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Written by Patricia WilliamsPhotos Sourced by our Photo Editor Sarah Harvey and some taken by Tim Moore

Milford Sound, South Island, New Zealand

Photos - click to enlarge.


Aotearoa - The Land of the Long White Cloud - God’s Own Country (“Godzone”) – however they are labelled, these islands at the bottom of the world together form one of the most isolated and most beautiful of all countries. New Zealand is to be found in the extreme southwest corner of the Pacific Ocean, comprising North Island, South Island and Stewart Island. New Zealand also governs Bounty, Campbell, Chatham and Kermadec Island Groups. The variety from subtropical Northland at the tip of North Island to the fiords of the southernmost region of South Island is immense, covering the range of dazzling white surf beaches, snow-topped ski mountains, geysers, volcanoes, cattle-rearing plains, lakes, forests and above all, sheep pastures. The 65 million sheep of New Zealand outnumber the 3.5 million humans by over 20 to 1.

Although Europeans scoff at this modern country’s “lack of history” it behoves visitors to bone up on it before they go to New Zealand. It is known that Polynesians in exposed open canoes paddled to these islands many hundreds of years ago, and the country’s recorded history begins as long ago as the middle of the 1300s when early Polynesians established communities on this land that they called Aotearoa. Aotearoa means “the Land of the Long White Cloud”, which is what they saw stretching over the country as they approached from the sea.

These people were the forebears of today’s indigenous Maoris. The village of Whakarewarewa near Rotorua in the centre of North Island preserves the Maori way of life to this day, admittedly for tourist consumption, but also to demonstrate with considerable pride all that they stand for.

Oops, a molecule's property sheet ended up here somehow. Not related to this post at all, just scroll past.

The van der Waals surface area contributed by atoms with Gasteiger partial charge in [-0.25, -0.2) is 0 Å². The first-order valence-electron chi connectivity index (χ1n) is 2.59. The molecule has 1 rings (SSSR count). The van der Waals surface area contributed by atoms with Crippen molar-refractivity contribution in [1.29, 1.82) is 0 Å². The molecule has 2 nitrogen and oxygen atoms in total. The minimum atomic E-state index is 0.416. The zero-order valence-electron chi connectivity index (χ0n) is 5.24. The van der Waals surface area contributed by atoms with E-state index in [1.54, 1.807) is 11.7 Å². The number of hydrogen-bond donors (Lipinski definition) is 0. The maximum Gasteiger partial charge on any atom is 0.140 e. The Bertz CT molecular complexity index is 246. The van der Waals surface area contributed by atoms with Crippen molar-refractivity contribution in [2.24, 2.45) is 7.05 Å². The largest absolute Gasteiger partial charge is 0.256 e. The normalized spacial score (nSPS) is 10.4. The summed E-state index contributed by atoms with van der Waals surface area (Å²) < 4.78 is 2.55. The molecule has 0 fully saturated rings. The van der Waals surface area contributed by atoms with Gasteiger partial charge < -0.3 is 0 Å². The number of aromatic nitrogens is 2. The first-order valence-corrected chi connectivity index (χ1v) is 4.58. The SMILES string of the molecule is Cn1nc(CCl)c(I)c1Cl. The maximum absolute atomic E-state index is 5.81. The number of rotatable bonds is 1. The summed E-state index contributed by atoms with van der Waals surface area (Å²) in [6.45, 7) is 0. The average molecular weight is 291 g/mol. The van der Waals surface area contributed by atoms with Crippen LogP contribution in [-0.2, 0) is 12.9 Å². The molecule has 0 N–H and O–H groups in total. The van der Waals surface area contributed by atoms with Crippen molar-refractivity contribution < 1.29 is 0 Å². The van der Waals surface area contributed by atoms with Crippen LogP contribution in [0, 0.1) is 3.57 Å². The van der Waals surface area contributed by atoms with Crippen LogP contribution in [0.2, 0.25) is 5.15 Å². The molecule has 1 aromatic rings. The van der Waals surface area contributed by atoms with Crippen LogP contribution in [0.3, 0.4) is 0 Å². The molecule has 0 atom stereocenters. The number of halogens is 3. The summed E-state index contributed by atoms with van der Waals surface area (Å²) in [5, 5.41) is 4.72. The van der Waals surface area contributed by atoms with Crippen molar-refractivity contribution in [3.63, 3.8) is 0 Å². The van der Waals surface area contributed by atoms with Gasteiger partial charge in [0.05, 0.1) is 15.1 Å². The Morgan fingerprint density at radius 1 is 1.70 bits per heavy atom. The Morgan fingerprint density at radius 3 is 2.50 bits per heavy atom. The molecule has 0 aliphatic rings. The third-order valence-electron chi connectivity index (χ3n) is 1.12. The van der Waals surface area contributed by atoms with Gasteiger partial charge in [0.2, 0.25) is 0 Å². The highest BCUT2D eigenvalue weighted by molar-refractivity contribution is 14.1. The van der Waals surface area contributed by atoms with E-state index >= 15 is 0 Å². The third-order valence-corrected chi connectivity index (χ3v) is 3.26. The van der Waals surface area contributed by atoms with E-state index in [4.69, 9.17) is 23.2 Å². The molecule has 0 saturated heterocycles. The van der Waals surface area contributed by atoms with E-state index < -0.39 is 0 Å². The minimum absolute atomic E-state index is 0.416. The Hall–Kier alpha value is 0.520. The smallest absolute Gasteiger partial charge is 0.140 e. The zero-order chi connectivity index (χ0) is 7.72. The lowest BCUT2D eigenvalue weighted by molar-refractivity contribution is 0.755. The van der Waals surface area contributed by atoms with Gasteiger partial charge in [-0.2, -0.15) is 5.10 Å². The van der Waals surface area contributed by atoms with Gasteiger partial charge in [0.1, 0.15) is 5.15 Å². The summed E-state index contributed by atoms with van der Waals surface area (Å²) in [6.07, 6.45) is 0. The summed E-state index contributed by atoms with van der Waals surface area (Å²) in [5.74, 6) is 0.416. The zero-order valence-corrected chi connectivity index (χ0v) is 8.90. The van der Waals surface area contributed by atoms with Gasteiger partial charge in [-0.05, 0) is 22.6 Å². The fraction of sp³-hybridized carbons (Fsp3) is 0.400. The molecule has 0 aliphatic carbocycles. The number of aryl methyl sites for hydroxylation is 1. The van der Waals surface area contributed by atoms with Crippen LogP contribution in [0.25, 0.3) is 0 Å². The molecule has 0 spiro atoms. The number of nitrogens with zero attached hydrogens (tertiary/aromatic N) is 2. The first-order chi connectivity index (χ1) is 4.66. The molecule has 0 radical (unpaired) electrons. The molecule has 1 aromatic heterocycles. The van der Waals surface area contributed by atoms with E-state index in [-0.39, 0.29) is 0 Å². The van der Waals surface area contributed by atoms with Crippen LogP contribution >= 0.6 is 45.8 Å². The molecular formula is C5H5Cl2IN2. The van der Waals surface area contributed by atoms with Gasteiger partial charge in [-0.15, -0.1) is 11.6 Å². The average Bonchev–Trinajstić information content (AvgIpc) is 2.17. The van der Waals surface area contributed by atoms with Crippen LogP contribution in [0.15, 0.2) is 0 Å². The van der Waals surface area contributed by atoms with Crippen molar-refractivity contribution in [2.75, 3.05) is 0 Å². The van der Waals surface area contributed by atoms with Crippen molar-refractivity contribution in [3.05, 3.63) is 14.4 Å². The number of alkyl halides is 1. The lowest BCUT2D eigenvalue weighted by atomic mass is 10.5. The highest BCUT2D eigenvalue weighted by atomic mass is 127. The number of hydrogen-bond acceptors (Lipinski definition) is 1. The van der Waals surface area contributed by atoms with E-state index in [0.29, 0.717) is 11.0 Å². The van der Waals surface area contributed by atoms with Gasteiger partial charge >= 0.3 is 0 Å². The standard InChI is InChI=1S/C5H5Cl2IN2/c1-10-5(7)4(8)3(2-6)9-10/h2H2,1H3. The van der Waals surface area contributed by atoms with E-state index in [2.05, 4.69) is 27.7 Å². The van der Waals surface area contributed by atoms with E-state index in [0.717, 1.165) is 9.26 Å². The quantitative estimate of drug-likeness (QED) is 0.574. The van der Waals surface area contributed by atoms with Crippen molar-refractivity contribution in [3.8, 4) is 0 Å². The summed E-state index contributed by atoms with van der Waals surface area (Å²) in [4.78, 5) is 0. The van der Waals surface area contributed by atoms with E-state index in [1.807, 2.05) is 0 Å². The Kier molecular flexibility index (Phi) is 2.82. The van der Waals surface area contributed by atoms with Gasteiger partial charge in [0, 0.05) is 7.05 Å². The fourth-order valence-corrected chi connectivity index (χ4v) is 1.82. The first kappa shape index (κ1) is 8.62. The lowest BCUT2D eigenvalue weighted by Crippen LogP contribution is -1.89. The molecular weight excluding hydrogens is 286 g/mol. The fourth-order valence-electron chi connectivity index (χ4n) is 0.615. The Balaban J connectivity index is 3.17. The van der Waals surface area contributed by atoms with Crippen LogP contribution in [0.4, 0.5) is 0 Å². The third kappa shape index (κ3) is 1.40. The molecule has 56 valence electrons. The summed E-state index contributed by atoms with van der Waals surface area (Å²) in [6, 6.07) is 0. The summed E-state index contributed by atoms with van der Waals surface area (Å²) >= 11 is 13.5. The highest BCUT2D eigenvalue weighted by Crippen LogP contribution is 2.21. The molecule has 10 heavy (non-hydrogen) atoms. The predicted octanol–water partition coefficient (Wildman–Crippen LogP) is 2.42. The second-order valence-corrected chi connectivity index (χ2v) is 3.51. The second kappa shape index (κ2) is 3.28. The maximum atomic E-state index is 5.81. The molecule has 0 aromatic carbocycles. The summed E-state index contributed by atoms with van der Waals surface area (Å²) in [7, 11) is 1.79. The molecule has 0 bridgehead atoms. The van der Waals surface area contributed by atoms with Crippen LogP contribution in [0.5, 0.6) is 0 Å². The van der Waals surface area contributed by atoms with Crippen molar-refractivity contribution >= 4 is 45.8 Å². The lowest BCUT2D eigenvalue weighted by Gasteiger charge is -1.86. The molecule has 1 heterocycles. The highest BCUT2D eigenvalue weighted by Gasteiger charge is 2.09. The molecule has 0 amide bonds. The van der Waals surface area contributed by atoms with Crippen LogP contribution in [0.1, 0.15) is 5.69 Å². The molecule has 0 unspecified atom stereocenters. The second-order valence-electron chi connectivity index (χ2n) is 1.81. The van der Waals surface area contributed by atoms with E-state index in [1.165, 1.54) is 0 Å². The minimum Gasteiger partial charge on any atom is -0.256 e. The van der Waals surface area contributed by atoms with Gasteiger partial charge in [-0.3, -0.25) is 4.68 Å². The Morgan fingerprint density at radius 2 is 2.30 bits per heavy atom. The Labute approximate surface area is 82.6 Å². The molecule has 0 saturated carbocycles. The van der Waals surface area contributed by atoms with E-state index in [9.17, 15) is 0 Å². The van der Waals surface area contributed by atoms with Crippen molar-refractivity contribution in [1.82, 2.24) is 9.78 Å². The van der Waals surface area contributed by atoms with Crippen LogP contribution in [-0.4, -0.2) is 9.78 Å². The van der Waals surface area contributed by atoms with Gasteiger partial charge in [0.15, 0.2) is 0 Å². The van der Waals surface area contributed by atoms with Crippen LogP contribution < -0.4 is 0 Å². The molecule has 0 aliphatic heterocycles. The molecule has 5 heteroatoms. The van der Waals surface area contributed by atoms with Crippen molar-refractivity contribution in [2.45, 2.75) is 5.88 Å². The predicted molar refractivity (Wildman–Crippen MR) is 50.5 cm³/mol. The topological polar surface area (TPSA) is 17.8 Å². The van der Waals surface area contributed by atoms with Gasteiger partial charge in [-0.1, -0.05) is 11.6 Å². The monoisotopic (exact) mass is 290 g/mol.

A fine example of Maori carving

All Maori customs have their origins in the ways in which the early migrants had to learn to adapt to a new life in what was for them, the colder country of New Zealand. In order to keep warm they wove garments from New Zealand flax, they also decorated their homes with their woven tapestries. They made cookery implements, axes and jewellery, including charms such as the Tiki, all from native New Zealand greenstone, and they built carefully designed fenced villages (called a "pa”) each with a school, a meeting house (whare runanga) and a communal cooking place.

They danced. The Maori word for dance is haka. The girls, wearing shell jewellery and flowers, danced the haka poi in which little balls of flax moved against their wrists as they wreathed gracefully in the movements of the dance. Meanwhile, the men danced a warrior’s battle dance, the haka, now known to everyone worldwide through the traditional prelude to All Black rugby matches.

Maori Greeting

They greeted one another by pressing noses and foreheads (a hongi, a ritualised hug) while saying the words Haere Mai. This lovely greeting can be heard in many of their songs. All were tattooed, considerable meaning being attached to the various tattoos. Today’s Maoris study both the language and the meaning of their traditions, along with the carving and weaving initiated by those long-ago migrants.